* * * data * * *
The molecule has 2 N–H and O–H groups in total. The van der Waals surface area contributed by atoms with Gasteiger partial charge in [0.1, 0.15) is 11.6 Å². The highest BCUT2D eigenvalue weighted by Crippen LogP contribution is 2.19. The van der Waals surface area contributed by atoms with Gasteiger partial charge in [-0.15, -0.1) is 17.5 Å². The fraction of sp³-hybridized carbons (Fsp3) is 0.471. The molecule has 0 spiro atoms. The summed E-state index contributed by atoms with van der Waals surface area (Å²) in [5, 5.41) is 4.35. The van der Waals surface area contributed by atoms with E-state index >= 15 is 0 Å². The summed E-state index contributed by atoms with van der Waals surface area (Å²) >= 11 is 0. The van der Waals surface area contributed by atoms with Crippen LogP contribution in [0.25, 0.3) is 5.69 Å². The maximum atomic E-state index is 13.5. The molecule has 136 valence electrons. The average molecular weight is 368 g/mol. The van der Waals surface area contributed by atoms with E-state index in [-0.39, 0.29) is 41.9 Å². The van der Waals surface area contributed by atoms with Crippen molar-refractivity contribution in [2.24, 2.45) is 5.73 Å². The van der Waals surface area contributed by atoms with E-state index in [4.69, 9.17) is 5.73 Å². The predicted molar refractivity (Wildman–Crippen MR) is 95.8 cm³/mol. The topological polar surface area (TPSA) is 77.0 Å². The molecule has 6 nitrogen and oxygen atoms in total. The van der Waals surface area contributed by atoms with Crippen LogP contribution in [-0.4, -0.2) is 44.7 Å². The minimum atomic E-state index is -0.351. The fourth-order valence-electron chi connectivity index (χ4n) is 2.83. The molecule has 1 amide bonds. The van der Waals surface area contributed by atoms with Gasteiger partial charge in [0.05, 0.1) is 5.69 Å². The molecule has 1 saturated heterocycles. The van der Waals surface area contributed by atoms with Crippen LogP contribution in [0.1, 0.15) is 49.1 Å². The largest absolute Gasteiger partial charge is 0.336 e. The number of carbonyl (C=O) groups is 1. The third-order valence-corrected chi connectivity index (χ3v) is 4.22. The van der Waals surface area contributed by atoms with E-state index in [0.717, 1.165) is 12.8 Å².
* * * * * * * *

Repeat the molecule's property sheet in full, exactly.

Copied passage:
The molecule has 2 N–H and O–H groups in total. The van der Waals surface area contributed by atoms with Gasteiger partial charge in [0.1, 0.15) is 11.6 Å². The highest BCUT2D eigenvalue weighted by Crippen LogP contribution is 2.19. The van der Waals surface area contributed by atoms with Gasteiger partial charge in [-0.15, -0.1) is 17.5 Å². The fraction of sp³-hybridized carbons (Fsp3) is 0.471. The molecule has 0 spiro atoms. The summed E-state index contributed by atoms with van der Waals surface area (Å²) in [5, 5.41) is 4.35. The van der Waals surface area contributed by atoms with E-state index >= 15 is 0 Å². The summed E-state index contributed by atoms with van der Waals surface area (Å²) >= 11 is 0. The van der Waals surface area contributed by atoms with Crippen LogP contribution in [0.25, 0.3) is 5.69 Å². The maximum atomic E-state index is 13.5. The molecule has 136 valence electrons. The average molecular weight is 368 g/mol. The van der Waals surface area contributed by atoms with E-state index in [-0.39, 0.29) is 41.9 Å². The van der Waals surface area contributed by atoms with Crippen molar-refractivity contribution in [2.24, 2.45) is 5.73 Å². The van der Waals surface area contributed by atoms with E-state index in [4.69, 9.17) is 5.73 Å². The predicted molar refractivity (Wildman–Crippen MR) is 95.8 cm³/mol. The topological polar surface area (TPSA) is 77.0 Å². The molecule has 6 nitrogen and oxygen atoms in total. The van der Waals surface area contributed by atoms with Crippen LogP contribution in [-0.4, -0.2) is 44.7 Å². The minimum atomic E-state index is -0.351. The fourth-order valence-electron chi connectivity index (χ4n) is 2.83. The molecule has 1 amide bonds. The van der Waals surface area contributed by atoms with Gasteiger partial charge in [0.05, 0.1) is 5.69 Å². The molecule has 1 saturated heterocycles. The van der Waals surface area contributed by atoms with Crippen LogP contribution in [0.1, 0.15) is 49.1 Å². The largest absolute Gasteiger partial charge is 0.336 e. The number of carbonyl (C=O) groups is 1. The third-order valence-corrected chi connectivity index (χ3v) is 4.22. The van der Waals surface area contributed by atoms with E-state index in [0.717, 1.165) is 12.8 Å².